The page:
US Airways Group

In the second quarter of 2013, we realized record operating income of $481 million and income before income taxes of $354 million, driven by our largest reported operating revenues in the Company’s history. Net income for the quarter was $287 million which included a $65 million non-cash federal income tax provision. This compares to operating income of $404 million and income before income taxes and net income, each in the amount of $306 million, in the second quarter of 2012. There was no tax provision in the second quarter of 2012.

Our second quarter 2013 results also included net special charges of $55 million compared to $15 million of net special charges in the second quarter of 2012. Special charges in the second quarter of 2013 consisted primarily of merger related costs and non-cash debt extinguishment charges. Excluding the effects of net special charges, we recognized record income before income taxes of $409 million and record net income of $324 million. This compares to income before income taxes and net income, each in the amount of $321 million, in the second quarter of 2012. See “US Airways Group’s Results of Operations” included in Part I, Item 2 of this report for more information on net special items.

Capacity

Total system capacity for the second quarter of 2013 increased 3.4% as compared to the second quarter of 2012 primarily due to larger gauge aircraft replacing smaller legacy 737 aircraft and more international long haul flying. For the full year, total system capacity is expected to be up approximately 3.5% due to larger gauge aircraft as well as more international long haul flying. Domestic capacity is expected to be up approximately 3.8% and international is expected to be up approximately 3.2% versus 2012.

 

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Revenue

In the second quarter of 2013, we reported record operating revenues of $3.87 billion. Mainline and express passenger revenues increased $86 million, or 2.6%, as compared to the 2012 period. Our increase in capacity coupled with record load factors more than offset decreases in yield. Revenue passenger miles increased 5.6%, as total capacity increased 3.4% as compared to 2012, resulting in a 1.7 point increase in load factor to a record 85.1%. Our mainline and express passenger revenue per available seat mile (“PRASM”) was 14.47 cents in the second quarter of 2013, a 0.9% decrease, as compared to 14.59 cents in the 2012 period. Total revenue per available seat mile (“RASM”) was 16.22 cents in the second quarter of 2013, a 0.5% decrease, as compared to 16.30 cents in the 2012 period. Total revenues include our ancillary revenue initiatives, which generated $166 million in revenues for the second quarter of 2013, an increase of $11 million over the 2012 period principally related to an increase in the volume of checked bag fees as well as our Choice Seats and PreferredAccess programs.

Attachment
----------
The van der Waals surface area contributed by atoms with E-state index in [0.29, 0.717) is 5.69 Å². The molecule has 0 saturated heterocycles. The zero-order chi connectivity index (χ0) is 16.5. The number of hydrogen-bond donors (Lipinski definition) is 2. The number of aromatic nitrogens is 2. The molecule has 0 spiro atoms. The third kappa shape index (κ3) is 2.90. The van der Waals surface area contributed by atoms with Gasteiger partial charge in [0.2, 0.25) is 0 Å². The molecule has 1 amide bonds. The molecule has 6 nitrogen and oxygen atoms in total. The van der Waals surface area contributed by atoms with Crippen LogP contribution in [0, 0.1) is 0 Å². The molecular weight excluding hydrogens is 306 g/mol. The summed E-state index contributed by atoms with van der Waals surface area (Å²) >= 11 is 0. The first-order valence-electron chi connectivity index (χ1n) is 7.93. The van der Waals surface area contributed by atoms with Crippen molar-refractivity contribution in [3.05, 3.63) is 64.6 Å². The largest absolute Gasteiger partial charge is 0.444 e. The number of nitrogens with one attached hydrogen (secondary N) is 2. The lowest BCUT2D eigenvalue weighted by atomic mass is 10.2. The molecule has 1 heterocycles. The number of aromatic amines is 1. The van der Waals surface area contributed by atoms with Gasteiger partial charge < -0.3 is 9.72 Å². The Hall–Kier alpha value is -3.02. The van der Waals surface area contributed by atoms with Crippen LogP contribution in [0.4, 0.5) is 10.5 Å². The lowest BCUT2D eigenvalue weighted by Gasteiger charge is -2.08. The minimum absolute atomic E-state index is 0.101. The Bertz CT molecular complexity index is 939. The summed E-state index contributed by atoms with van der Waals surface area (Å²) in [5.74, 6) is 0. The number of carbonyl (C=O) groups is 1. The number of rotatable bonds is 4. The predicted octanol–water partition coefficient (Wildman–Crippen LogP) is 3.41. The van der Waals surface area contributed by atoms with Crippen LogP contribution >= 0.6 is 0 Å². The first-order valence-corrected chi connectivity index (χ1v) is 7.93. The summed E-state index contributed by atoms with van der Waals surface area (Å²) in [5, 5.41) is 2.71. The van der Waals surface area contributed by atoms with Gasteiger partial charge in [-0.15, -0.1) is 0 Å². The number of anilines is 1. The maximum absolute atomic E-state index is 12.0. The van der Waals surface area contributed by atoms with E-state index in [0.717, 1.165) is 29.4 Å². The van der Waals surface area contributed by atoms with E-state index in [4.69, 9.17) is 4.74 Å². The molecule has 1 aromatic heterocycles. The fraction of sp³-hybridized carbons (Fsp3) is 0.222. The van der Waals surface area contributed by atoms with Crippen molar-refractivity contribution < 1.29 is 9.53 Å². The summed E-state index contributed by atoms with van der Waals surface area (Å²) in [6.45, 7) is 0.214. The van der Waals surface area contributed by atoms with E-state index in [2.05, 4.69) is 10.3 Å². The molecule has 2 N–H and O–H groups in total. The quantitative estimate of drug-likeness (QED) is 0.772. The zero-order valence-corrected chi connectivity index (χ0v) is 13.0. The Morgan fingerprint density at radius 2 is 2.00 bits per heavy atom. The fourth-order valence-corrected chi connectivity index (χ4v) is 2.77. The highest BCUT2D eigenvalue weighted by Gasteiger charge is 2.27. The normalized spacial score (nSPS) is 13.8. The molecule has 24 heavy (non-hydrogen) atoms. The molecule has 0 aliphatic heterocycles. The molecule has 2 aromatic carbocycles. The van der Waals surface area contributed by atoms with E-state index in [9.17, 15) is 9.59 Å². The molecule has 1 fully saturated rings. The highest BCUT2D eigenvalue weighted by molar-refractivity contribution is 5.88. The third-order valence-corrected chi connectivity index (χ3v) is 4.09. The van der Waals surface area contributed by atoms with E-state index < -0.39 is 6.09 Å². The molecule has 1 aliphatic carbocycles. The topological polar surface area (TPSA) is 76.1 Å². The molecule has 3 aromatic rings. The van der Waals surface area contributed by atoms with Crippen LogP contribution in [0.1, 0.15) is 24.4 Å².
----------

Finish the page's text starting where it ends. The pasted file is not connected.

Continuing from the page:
Fuel

Mainline and express fuel expense was $1.13 billion for the second quarter of 2013, which was $55 million, or 4.6%, lower as compared to the second quarter of 2012. A 7.8% decrease in the average price per gallon to $2.93 for the second quarter of 2013 from an average price per gallon of $3.18 for the second quarter of 2012 was offset in part by a 3.5% increase in consumption driven by a 3.4% increase in system capacity as discussed above. We have not entered into any transactions to hedge our fuel consumption.

Cost Control

We remain committed to maintaining a low cost structure, which we believe is necessary in an industry whose economic prospects are heavily dependent upon two variables we cannot control: the health of the economy and the price of fuel. Our mainline costs per available seat mile (“CASM”) excluding special items, fuel and profit sharing decreased 0.04 cents, or 0.4%, from 8.25 cents in the second quarter of 2012 to 8.21 cents in the second quarter of 2013.

The following table details our mainline CASM for the three months ended June 30, 2013 and 2012:

 

     2013     2012     Percent
Increase
(Decrease)
 
     (In cents)        

Mainline CASM excluding special items, fuel and profit sharing:

      

Total mainline CASM

     12.88        13.14        (2.0

Special items, net

     (0.12     (0.05     nm   

Aircraft fuel and related taxes

     (4.32     (4.67     (7.7

Profit sharing

     (0.23     (0.17     37.4   
  

 

 

   

 

 

   

Total mainline CASM excluding special items, fuel and profit sharing (1)

     8.21        8.25        (0.4
  

 

 

   

 

 

   

 

 

(1) We believe that the presentation of mainline CASM excluding fuel is useful to investors as both the cost and availability of fuel are subject to many economic and political factors beyond our control, and excluding special items and profit sharing provides investors the ability to measure financial performance in a way that is more indicative of our ongoing performance and is more comparable to measures reported by other major airlines. Management uses mainline CASM excluding special items, fuel and profit sharing to evaluate our operating performance. Amounts may not recalculate due to rounding.

 

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Customer Service

We are committed to consistently delivering safe, reliable and convenient service to our customers in every aspect of our operation. Our second quarter 2013 operating performance was negatively impacted by more severe weather conditions as compared to the second quarter of 2012. Additionally, the month of April 2013 was impacted by operational challenges created by the sequester-related furloughs of Federal Aviation Administration employees.